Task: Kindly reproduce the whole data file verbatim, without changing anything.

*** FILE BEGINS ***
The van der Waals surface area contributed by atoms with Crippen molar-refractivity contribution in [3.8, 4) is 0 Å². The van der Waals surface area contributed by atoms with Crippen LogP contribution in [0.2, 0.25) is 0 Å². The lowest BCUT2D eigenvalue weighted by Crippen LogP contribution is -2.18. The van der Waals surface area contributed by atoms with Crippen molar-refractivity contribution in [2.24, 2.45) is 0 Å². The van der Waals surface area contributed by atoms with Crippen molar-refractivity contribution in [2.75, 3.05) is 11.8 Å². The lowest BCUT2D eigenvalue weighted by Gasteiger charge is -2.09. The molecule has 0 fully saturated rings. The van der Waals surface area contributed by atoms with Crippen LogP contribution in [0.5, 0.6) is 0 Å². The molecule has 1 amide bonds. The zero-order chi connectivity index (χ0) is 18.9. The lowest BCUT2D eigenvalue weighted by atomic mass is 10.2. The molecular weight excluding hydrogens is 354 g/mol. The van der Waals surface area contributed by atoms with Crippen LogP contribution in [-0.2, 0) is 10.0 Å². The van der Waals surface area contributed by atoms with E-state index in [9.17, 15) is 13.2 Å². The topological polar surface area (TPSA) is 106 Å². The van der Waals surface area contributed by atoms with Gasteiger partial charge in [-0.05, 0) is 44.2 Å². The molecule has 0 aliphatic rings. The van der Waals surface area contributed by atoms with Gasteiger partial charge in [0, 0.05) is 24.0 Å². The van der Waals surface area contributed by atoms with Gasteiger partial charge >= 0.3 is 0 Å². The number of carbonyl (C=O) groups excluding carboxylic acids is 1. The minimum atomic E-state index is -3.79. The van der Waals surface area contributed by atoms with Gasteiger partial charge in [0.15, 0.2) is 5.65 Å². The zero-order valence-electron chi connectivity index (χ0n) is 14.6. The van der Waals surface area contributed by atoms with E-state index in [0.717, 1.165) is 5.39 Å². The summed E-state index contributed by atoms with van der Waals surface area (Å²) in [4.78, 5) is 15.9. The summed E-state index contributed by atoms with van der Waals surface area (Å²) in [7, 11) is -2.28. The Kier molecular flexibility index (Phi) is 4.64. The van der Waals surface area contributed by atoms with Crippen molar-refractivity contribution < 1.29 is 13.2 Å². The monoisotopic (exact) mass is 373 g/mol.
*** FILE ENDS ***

The van der Waals surface area contributed by atoms with Crippen molar-refractivity contribution in [3.8, 4) is 0 Å². The van der Waals surface area contributed by atoms with Crippen LogP contribution in [0.2, 0.25) is 0 Å². The lowest BCUT2D eigenvalue weighted by Crippen LogP contribution is -2.18. The van der Waals surface area contributed by atoms with Crippen molar-refractivity contribution in [2.24, 2.45) is 0 Å². The van der Waals surface area contributed by atoms with Crippen molar-refractivity contribution in [2.75, 3.05) is 11.8 Å². The lowest BCUT2D eigenvalue weighted by Gasteiger charge is -2.09. The molecule has 0 fully saturated rings. The van der Waals surface area contributed by atoms with Crippen LogP contribution in [0.5, 0.6) is 0 Å². The molecule has 1 amide bonds. The zero-order chi connectivity index (χ0) is 18.9. The lowest BCUT2D eigenvalue weighted by atomic mass is 10.2. The molecular weight excluding hydrogens is 354 g/mol. The van der Waals surface area contributed by atoms with Crippen LogP contribution in [-0.2, 0) is 10.0 Å². The van der Waals surface area contributed by atoms with E-state index in [9.17, 15) is 13.2 Å². The topological polar surface area (TPSA) is 106 Å². The van der Waals surface area contributed by atoms with Gasteiger partial charge in [-0.05, 0) is 44.2 Å². The molecule has 0 aliphatic rings. The van der Waals surface area contributed by atoms with Gasteiger partial charge in [0, 0.05) is 24.0 Å². The van der Waals surface area contributed by atoms with Gasteiger partial charge >= 0.3 is 0 Å². The number of carbonyl (C=O) groups excluding carboxylic acids is 1. The minimum atomic E-state index is -3.79. The van der Waals surface area contributed by atoms with Gasteiger partial charge in [0.15, 0.2) is 5.65 Å². The zero-order valence-electron chi connectivity index (χ0n) is 14.6. The van der Waals surface area contributed by atoms with E-state index in [0.717, 1.165) is 5.39 Å². The summed E-state index contributed by atoms with van der Waals surface area (Å²) in [4.78, 5) is 15.9. The summed E-state index contributed by atoms with van der Waals surface area (Å²) in [7, 11) is -2.28. The Kier molecular flexibility index (Phi) is 4.64. The van der Waals surface area contributed by atoms with Crippen molar-refractivity contribution < 1.29 is 13.2 Å². The monoisotopic (exact) mass is 373 g/mol.